Tuesday, July 13, 2010

Caribbean, Part 2

The place we visited most often on our trip to Virgin Gorda was a bar/sandwich shop called Mad Dogs. It is a small, wooden one-room structure with a wrap-around porch, situated on a grassy, rock-strewn yard home to chickens and roosters. The porch overlooks the rounded humps of the Baths and Drake Chanel and Tortola beyond. A retired New York woman named Edith bought the joint after the previous owner died. She is a thin, pale, white-haired woman, frequently dressed in black. Her daughter, who was visiting, is from New Jersey. It was interesting listening to the New York accent bantering with the Jersey accent over the counter of a bar in the BVI.

Edith is what’s known down here as a belonger. A belonger is someone who visits the BVI decides that they belong there, so they become a permanent resident.

She had a few locals, by which I mean generational inhabitants, helping her in the kitchen (which was just the counters, sink and refrigerator behind the counter). Lilia, a tall dark-skinned woman is her main partner. They are infamous on the island for their witty repartee and odd-couple sensibility. We passed many hours drinking Red Stripe while sitting on deck chairs, watching the boats come and go from the Baths, listening these two and their customers.

One customer was there most of the times we were. On out last night, we struck up a conversation. He was from South Carolina. His family owned a house on the island, and he came down a couple times a year. There seems to be a lot of Southerners in the BVI—its just easier to get here from there, as our all-day air travel from Newark proves.

Of course he loved the islands, but he talked about the expense of having property here. The walls need to be re-painted frequently because the salt in the air gets into the paint and causes it to corrode. He was in the process of retiling the bathroom floor because the moisture caused the tiles to expand and crack. He said the cheapest option is to have the building supplies shipped from Home Depot in Miami.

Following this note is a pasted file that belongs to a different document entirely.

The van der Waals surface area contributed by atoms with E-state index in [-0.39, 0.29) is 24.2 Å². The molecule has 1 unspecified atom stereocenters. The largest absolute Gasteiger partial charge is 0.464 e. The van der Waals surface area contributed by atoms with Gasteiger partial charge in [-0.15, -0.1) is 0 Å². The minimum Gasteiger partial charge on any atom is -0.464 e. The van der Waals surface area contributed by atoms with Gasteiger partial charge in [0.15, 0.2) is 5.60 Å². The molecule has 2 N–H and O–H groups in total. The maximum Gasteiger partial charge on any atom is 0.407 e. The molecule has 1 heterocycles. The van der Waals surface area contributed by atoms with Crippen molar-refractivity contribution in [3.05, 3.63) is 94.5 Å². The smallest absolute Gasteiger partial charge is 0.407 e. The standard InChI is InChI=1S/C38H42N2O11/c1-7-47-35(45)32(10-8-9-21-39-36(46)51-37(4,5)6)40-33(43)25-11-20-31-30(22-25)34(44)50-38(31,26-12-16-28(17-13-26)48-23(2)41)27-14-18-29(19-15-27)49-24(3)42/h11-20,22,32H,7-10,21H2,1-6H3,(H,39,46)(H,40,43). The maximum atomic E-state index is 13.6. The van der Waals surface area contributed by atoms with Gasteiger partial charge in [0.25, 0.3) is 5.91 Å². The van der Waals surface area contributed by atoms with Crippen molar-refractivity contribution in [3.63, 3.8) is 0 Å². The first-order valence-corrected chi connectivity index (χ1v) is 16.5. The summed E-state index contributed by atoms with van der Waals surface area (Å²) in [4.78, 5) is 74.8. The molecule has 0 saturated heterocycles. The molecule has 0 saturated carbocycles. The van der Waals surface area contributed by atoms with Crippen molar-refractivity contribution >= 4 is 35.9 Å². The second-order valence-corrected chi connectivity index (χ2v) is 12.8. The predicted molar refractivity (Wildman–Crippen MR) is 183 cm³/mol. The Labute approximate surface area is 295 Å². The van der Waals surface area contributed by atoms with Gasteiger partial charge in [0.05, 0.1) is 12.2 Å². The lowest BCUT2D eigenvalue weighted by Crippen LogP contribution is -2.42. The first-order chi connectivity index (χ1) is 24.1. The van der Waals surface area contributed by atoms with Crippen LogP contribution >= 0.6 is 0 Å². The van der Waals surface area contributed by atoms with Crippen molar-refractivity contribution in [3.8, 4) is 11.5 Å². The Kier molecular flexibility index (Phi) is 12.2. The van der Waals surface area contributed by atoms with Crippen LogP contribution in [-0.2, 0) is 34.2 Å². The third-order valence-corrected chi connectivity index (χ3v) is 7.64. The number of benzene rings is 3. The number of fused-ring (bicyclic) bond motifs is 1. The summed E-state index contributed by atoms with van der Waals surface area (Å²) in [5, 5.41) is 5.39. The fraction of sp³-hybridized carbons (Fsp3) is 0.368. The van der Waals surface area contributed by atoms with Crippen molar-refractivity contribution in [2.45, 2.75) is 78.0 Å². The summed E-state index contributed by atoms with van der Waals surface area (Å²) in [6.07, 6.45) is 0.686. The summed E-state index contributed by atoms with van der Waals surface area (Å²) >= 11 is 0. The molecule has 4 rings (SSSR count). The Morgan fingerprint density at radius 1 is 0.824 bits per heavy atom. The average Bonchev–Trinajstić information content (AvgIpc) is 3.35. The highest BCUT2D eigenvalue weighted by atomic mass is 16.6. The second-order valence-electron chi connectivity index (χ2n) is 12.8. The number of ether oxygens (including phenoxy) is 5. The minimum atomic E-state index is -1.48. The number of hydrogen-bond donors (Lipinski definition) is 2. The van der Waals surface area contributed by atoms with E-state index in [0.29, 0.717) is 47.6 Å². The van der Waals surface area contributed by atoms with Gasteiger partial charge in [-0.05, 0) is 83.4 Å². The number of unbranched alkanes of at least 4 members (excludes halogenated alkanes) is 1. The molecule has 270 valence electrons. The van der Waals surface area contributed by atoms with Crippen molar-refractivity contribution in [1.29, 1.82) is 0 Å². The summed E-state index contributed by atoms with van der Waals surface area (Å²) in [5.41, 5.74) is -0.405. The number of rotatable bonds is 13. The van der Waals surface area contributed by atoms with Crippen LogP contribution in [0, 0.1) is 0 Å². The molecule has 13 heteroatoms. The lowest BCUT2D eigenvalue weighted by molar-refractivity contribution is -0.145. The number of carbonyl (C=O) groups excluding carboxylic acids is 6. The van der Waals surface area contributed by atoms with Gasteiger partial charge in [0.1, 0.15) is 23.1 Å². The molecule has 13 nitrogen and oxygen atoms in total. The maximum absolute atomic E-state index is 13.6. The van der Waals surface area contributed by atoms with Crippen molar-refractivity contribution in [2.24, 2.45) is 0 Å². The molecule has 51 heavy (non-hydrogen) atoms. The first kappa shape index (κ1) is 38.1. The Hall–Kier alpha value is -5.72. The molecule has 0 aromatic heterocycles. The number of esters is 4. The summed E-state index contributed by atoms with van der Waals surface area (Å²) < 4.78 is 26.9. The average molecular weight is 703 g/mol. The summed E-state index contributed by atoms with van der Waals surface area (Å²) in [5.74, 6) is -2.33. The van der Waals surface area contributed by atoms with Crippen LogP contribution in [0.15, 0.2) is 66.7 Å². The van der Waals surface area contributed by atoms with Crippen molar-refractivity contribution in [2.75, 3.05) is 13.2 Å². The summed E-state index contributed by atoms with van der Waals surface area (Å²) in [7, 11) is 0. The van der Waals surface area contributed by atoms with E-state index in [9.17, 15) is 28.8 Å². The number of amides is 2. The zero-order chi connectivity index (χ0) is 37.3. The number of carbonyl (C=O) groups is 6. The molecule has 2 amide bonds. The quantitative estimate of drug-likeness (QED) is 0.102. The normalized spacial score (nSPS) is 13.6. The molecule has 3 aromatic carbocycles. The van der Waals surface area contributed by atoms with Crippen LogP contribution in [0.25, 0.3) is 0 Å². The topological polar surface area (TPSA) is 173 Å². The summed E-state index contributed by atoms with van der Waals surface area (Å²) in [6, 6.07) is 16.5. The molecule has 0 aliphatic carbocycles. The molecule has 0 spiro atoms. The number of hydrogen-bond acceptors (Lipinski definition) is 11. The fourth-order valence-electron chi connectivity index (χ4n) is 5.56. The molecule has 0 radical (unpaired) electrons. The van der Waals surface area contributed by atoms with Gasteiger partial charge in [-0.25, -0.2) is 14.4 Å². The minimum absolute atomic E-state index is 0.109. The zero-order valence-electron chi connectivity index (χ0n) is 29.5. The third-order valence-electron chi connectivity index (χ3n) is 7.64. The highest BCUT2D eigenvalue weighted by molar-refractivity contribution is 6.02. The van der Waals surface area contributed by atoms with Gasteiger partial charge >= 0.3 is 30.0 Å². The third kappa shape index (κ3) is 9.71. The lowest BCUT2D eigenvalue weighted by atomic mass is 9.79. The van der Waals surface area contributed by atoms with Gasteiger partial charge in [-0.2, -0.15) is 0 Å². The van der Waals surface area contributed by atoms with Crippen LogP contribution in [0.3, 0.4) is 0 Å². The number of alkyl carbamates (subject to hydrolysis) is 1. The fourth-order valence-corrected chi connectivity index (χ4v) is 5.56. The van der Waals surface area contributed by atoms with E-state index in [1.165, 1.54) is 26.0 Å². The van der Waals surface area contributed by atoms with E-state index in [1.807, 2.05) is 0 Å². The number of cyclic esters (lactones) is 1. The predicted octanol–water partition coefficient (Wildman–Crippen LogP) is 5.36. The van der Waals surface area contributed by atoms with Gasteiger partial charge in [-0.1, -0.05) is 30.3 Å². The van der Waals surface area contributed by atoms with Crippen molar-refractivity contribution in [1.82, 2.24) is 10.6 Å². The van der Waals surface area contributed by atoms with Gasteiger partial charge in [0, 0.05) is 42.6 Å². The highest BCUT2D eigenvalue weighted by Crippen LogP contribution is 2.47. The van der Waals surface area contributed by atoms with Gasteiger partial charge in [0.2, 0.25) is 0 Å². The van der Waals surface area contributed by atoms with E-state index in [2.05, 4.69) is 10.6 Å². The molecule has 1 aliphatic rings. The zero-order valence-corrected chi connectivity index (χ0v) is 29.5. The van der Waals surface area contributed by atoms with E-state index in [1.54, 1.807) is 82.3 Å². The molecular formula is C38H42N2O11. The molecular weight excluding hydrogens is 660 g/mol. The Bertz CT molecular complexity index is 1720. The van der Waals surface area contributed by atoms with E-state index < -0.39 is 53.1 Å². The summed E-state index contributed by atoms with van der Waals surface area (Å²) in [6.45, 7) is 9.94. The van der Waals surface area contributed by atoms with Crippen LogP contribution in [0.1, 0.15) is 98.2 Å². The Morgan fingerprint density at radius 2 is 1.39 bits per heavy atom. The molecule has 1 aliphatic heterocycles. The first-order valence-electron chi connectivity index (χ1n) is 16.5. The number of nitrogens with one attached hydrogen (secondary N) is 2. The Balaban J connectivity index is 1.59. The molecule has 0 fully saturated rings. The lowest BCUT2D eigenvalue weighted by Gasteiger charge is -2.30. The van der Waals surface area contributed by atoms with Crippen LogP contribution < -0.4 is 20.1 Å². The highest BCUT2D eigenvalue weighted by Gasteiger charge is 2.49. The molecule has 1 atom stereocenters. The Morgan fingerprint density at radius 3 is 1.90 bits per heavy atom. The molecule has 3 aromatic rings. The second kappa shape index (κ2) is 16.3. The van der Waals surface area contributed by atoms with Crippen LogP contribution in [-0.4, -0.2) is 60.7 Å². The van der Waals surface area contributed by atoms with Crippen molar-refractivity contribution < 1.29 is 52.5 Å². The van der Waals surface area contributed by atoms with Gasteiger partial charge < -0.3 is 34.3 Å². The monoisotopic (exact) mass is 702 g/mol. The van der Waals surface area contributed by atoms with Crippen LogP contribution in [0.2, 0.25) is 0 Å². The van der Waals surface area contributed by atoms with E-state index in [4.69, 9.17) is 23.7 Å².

When we drive across the island we see little construction projects on almost every property, but practically no evidence of construction taking place. There are piles of bricks, and bags of concrete, and dusty lots, and half finished cinderblock frames and unconnected pipes sticking up out of the ground and out of roofs where walls should be. It is as if the entire island is under a continual state of repair and rebuilding that never quiet gets done. The expense of bringing in material is restrictive.

Same with agriculture. The only thing we saw being cultivated on Virgin Gorda was goat. This may be why our search for a traditional Caribbean meal came up short. Does the fact that the island doesn’t produce its own food stuffs limit the inhabitant’s ability to develop an original cuisine? It would be arrogant to answer this question after being on the island for only four days. We ate a lot of very tasty sandwiches, washed down with Jamaican beer. But a sandwich is a sandwich.

We closed out Mad Dogs around 9pm, with a recommendation to have our last dinner at Chez Bamboo. This turned out to be an excellent choice. It had one of my tell-tale signs of a restaurant with great food—they make their own desert and ice cream. The homemade ice cream is no mean feat in the islands, and I believe Chez Bamboo is the only establishment on Virgin Gorda that does so. When we got there a guitar player was playing and singing classic 1950s and 60s pop songs in the outside dining patio. He told stories of playing with famous musicians who visited the Caribbean and happened to come into whatever bar or restaurant he was working in, including John Denver. He was fond of Richie Valens tunes. The food was great and the ice cream smooth and sweet.

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